2. How does Internet impact on Competitive advantage in Cement or Pharmacy industry? Since the beginnings of the computing era it has been suggested that firm performance could be enhanced by the use of information technology which would help firms to score better on such indicators as productivity, profitability and market share. The pharmaceutical industry, an important sector of the health care industry has in recent years already begun to use direct to consumer advertising to enhance the pull strategy by encouraging patients to request specific pharmaceutical products from their physicians. Yet, as the direct to consumer strategy is becoming more popular and effective, more pharmaceutical companies are assessing the viability of other modes of communication and the Internet is the most logical. Unlike other mass media modes, the Internet creates one-toone relationships with customers. Pharma companies riding the Internet economy The Internet economy is rapidly changing the face of the pharmaceutical industry by delivering new web-enabled solutions to solve many business and primary care issues. Automating administrative processes such as billing, purchasing, etc lead to increased sales-marketing and R&D productivity, thereby reducing operating costs across the organization. Emerging sciences such as genomics and proteomics increase the number of drug targets from the hundreds to tens of thousands, Internet applications will help to optimize large volumes of complex data and help better identify drug candidates. The question is no longer when the Internet or technology will impact the business of pharmaceuticals, but how the industry will adopt the technology to get the most out of the new global business environment. Today's new pharma companies need scalable networking solutions that will grow with the company, provide productivity for a mobile workforce, and meet pertinent security regulations. An online Pharmacy: E-pharmacy.com ePharmacy focuses exclusively on the sale of (1) prescription pharmaceuticals, (2) over-thecounter (OTC) pharmaceuticals, (3) vitamins, minerals, supplements (VMS) and herbal products and (4) related healthcare products. The Company has invested over $10 million in state-of-the-art technology and facilities including fully automated pharmaceutical dispensing equipment that enables the company to fulfil customer orders rapidly upon receipt of the order via the Internet. The company's long-term goal involves development of a comprehensive pharmacy services vertical portal-delivering all aspects of pharmacy services to consumers as well as business constituencies within the healthcare industry. The online pharmacy allows customers, via the Internet, to receive comprehensive drug and healthcare information, and correspond privately with pharmacists. In order to fully receive service from ePharmacy, customers must provide information such as name, address, and billing information. Payment for all healthcare items usually involves credit cards, but the company also accepts check and money orders when applicable. In addition to traditional e-commerce payment, ePharmacy also accepts third party payers,

such insurance companies. Insurance companies normally cover the cost of the prescription. In that case, the customers must provide payment information for their co-pay, and also provide information concerning their insurance company, as well as their coverage plan. Naturally, the company confirms the insurance coverage and the authenticity of the prescription. ePharmacy checks the accuracy of the prescription against the patient's medical history, as well as unearthing and verifying any possible interactions with other drugs. ePharmacy's Web site offers a reference desk to potential and current customers, which is a database of information relating to drug interaction, vitamin information, and other pharmacyrelated information that the customers can access. Further, in-house publications are also available to consumers. The company offers this service to the consumers in order to allay any questions or concerns pertaining to the online, or traditional, pharmaceutical field. ePharmacy feels this combination of products and information affords them an edge in terms of competing for consumers. The site becomes a "one-stop-shop" Web site that offers a vast array of medical and pharmaceutical information. ePharmacy.com Strategy: Low-cost Leadership The business model for the online pharmacy is mainly a virtual merchant model, whereby revenues are derived directly from the sales of prescription drugs. Their hope was that due to their lower operating costs, they could offer prescription drugs at prices that were competitive with those of brick and mortar pharmacies. Hence their dominant competitive strategy was to seek a cost leadership position in the pharmacy retail sector. However, the online pharmacy clearly sought to differentiate itself from brick and mortarbased competitors in a number of ways. Convenience: Consumers no longer need to leave home to fill prescriptions, since they could be ordered online and delivered to them at home. This was particularly important for homebound consumers. Anonymity and private transactions: For many buyers of prescription drugs, the ability to ask sensitive questions in private, rather than in front of other customers or a pharmacist that they may know outside of the pharmacy, is an advantage. Rich information: The ability to complement the provision of drugs with additional content is a distinct advantage. The online pharmacy provided detailed information about the drugs, including potential interactions and side effects. After-sales service: The online pharmacy offered a number of after-sales services to prescription drug buyers that would be hard for traditional pharmacies to replicate. This included allowing customers to email any questions they had about taking prescription drugs, and sending automatic reminders when prescriptions should be refilled.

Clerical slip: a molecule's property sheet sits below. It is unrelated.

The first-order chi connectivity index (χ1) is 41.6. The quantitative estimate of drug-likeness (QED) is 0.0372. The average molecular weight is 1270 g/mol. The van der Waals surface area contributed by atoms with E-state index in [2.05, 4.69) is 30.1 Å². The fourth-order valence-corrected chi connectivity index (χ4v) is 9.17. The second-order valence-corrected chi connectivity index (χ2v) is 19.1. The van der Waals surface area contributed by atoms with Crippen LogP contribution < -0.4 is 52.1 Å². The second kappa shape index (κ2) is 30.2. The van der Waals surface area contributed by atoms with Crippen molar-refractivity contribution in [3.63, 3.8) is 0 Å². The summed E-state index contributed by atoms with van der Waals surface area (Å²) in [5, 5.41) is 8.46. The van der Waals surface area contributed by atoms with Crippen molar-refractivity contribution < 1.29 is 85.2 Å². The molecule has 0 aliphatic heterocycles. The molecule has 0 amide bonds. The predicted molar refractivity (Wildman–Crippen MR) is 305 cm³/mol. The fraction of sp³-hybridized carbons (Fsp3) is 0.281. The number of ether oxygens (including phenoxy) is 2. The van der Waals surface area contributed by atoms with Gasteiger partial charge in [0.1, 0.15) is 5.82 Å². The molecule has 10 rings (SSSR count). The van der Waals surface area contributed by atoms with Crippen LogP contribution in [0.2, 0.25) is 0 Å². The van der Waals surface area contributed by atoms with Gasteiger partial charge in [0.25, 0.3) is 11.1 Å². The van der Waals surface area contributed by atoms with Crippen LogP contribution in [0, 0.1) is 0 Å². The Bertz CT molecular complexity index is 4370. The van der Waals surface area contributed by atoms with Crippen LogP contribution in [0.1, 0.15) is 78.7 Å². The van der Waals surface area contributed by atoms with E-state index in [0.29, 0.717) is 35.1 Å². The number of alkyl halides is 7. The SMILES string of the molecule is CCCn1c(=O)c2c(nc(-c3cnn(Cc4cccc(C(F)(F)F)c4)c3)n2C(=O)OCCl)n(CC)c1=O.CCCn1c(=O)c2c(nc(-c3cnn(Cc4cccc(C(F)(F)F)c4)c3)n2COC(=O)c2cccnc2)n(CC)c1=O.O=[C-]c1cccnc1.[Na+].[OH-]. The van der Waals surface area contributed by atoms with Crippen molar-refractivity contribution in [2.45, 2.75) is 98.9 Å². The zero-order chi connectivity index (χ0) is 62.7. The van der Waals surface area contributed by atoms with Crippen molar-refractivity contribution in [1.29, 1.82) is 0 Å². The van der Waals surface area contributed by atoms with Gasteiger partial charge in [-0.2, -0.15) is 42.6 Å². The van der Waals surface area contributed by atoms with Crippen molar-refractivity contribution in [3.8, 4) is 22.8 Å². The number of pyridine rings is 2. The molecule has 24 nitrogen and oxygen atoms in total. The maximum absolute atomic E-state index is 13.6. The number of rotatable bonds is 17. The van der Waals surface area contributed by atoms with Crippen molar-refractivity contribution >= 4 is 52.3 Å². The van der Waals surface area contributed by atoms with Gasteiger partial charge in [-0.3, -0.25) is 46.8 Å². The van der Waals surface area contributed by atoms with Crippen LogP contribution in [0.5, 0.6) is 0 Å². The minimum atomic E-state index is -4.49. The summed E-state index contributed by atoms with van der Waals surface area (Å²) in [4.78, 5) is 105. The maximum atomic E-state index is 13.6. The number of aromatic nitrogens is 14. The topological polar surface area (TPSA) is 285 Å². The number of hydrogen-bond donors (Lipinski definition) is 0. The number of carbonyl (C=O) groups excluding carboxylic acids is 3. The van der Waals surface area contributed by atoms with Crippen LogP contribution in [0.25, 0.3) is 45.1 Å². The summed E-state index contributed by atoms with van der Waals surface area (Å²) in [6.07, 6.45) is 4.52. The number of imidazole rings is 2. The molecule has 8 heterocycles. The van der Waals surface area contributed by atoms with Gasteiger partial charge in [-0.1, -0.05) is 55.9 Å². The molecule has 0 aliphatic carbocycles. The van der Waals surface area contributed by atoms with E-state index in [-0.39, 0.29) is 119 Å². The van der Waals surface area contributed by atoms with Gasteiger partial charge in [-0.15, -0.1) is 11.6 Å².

Like many other e-businesses, the online pharmacy took advantage of the ease with which complementary products could be sold on their site. These other products added to the potential sources of revenue. However, the online pharmacy faced many challenges. The cost of delivery had to be absorbed or added to every sale, and since quantities of prescription drugs are usually not

large, little efficiency was possible for home deliveries. In addition, many people obtain prescription drugs only when they become ill, and need medication right away. For these customers, even overnight delivery represents an intolerable delay.